ACADEMIC EMERGENCY MEDICINE 2012; 19:48–55 © 2012 by the Society for Academic Emergency Medicine
Objectives: Over the past decade, clinicians have become increasingly reliant on computed tomography (CT) for the evaluation of patients with suspected acute appendicitis. To limit the radiation risks and costs of CT, investigators have searched for biomarkers to aid in diagnostic decision-making. We evaluated one such biomarker, calprotectin or S100A8/A9, and determined the diagnostic performance characteristics of a developmental biomarker assay in a multicenter investigation of patients presenting with acute right lower quadrant abdominal pain.
Methods: This was a prospective, double-blinded, single-arm, multicenter investigation performed in 13 emergency departments (EDs) from August 2009 to April 2010 of patients presenting with acute right lower quadrant abdominal pain. Plasma samples were tested using the investigational S100A8/A9 assay. The primary outcome of acute appendicitis was determined by histopathology for patients undergoing appendectomy or 2-week telephone follow-up for patients discharged without surgery. The sensitivity, specificity, negative likelihood ratio (LR–), and positive likelihood ratio (LR+) of the biomarker assay were calculated using the prespecified cutoff value of 14 units. A post hoc stability study was performed to investigate the potential effect of time and courier transport on the measured value of the S100A8/A9 assay test results.
Results: Of 1,052 enrolled patients, 848 met criteria for analysis. The median age was 24.5 years (interquartile range [IQR] = 16–38 years), 57% were female, and 50% were white. There was a 27.5% prevalence of acute appendicitis. The sensitivity and specificity for the investigational S100A8/A9 assay in diagnosing acute appendicitis were estimated to be 96% (95% confidence interval [CI] = 93% to 98%) and 16% (95% CI = 13% to 19%), respectively. The LR− ratio was 0.24 (95% CI = 0.12 to 0.47), and the LR+ was 1.14 (95% CI = 1.10 to 1.19). The post hoc stability study demonstrated that in the samples that were shipped, the estimated time coefficient was 7.6 × 10−3 ± 2.0 × 10−3 log units/hour, representing an average increase of 43% in the measured value over 48 hours; in the samples that were not shipped, the estimated time coefficient was 2.5 × 10−3 ± 0.4 × 10−3 log units/hour, representing a 13% increase on average in the measured value over 48 hours, which was the maximum delay allowed by the study protocol. Thus, adjusting the cutoff value of 14 units by the magnitude of systematic inflation observed in the stability study at 48 hours would result in a new cutoff value of 20 units and a “corrected” sensitivity and specificity of 91 and 28%, respectively.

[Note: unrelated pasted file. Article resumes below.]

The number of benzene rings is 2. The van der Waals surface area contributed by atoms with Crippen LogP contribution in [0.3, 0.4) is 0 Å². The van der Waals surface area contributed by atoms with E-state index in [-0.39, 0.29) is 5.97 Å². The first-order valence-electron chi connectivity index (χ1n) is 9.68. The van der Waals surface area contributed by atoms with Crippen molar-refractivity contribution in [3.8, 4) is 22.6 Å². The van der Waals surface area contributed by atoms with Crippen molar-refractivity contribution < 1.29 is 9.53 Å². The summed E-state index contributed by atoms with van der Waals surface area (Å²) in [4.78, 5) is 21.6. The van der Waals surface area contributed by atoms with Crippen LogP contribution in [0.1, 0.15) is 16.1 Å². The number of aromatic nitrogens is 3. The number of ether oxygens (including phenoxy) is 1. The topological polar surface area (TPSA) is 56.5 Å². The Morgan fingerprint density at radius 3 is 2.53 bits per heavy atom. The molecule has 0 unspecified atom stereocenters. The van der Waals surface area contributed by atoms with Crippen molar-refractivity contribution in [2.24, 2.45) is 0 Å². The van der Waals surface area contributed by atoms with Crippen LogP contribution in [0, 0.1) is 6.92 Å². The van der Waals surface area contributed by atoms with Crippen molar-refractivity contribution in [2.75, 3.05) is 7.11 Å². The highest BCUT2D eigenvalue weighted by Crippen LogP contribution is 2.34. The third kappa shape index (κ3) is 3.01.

Conclusions: In patients presenting with acute right lower quadrant abdominal pain, we found the investigational enzyme-linked immunosorbent assay (ELISA) test for S100A8/A9 to perform with high sensitivity but very limited specificity. We found that shipping effect and delay in analysis resulted in a subsequent rise in test values, thereby increasing the sensitivity and decreasing the specificity of the test. Further investigation with hospital-based laboratory analyzers is the next critical step for determining the ultimate clinical utility of the ELISA test for S100A8/A9 in ED patients presenting with acute right lower quadrant abdominal pain.